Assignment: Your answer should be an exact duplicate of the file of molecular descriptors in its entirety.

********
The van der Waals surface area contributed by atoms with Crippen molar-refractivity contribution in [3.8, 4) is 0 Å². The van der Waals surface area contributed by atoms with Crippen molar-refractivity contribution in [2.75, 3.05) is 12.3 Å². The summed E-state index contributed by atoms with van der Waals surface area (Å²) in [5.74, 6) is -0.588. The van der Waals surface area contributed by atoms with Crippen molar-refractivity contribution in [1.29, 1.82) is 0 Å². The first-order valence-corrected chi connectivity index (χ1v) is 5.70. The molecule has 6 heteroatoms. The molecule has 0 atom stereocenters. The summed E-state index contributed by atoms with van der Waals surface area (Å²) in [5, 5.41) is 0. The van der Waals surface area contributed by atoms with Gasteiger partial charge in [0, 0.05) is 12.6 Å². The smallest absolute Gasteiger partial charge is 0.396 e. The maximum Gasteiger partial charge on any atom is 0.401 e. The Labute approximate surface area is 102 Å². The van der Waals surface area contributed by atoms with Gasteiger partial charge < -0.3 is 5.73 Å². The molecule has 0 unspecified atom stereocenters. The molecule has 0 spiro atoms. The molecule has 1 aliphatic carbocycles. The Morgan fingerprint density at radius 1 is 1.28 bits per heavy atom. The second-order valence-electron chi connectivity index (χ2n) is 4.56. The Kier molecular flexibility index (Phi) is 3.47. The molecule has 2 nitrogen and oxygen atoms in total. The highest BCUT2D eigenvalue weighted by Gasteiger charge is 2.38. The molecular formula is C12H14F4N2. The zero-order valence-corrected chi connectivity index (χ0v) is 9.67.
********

The van der Waals surface area contributed by atoms with Crippen molar-refractivity contribution in [3.8, 4) is 0 Å². The van der Waals surface area contributed by atoms with Crippen molar-refractivity contribution in [2.75, 3.05) is 12.3 Å². The summed E-state index contributed by atoms with van der Waals surface area (Å²) in [5.74, 6) is -0.588. The van der Waals surface area contributed by atoms with Crippen molar-refractivity contribution in [1.29, 1.82) is 0 Å². The first-order valence-corrected chi connectivity index (χ1v) is 5.70. The molecule has 6 heteroatoms. The molecule has 0 atom stereocenters. The summed E-state index contributed by atoms with van der Waals surface area (Å²) in [5, 5.41) is 0. The van der Waals surface area contributed by atoms with Gasteiger partial charge in [0, 0.05) is 12.6 Å². The smallest absolute Gasteiger partial charge is 0.396 e. The maximum Gasteiger partial charge on any atom is 0.401 e. The Labute approximate surface area is 102 Å². The van der Waals surface area contributed by atoms with Gasteiger partial charge < -0.3 is 5.73 Å². The molecule has 0 unspecified atom stereocenters. The molecule has 0 spiro atoms. The molecule has 1 aliphatic carbocycles. The Morgan fingerprint density at radius 1 is 1.28 bits per heavy atom. The second-order valence-electron chi connectivity index (χ2n) is 4.56. The Kier molecular flexibility index (Phi) is 3.47. The molecule has 2 nitrogen and oxygen atoms in total. The highest BCUT2D eigenvalue weighted by Gasteiger charge is 2.38. The molecular formula is C12H14F4N2. The zero-order valence-corrected chi connectivity index (χ0v) is 9.67.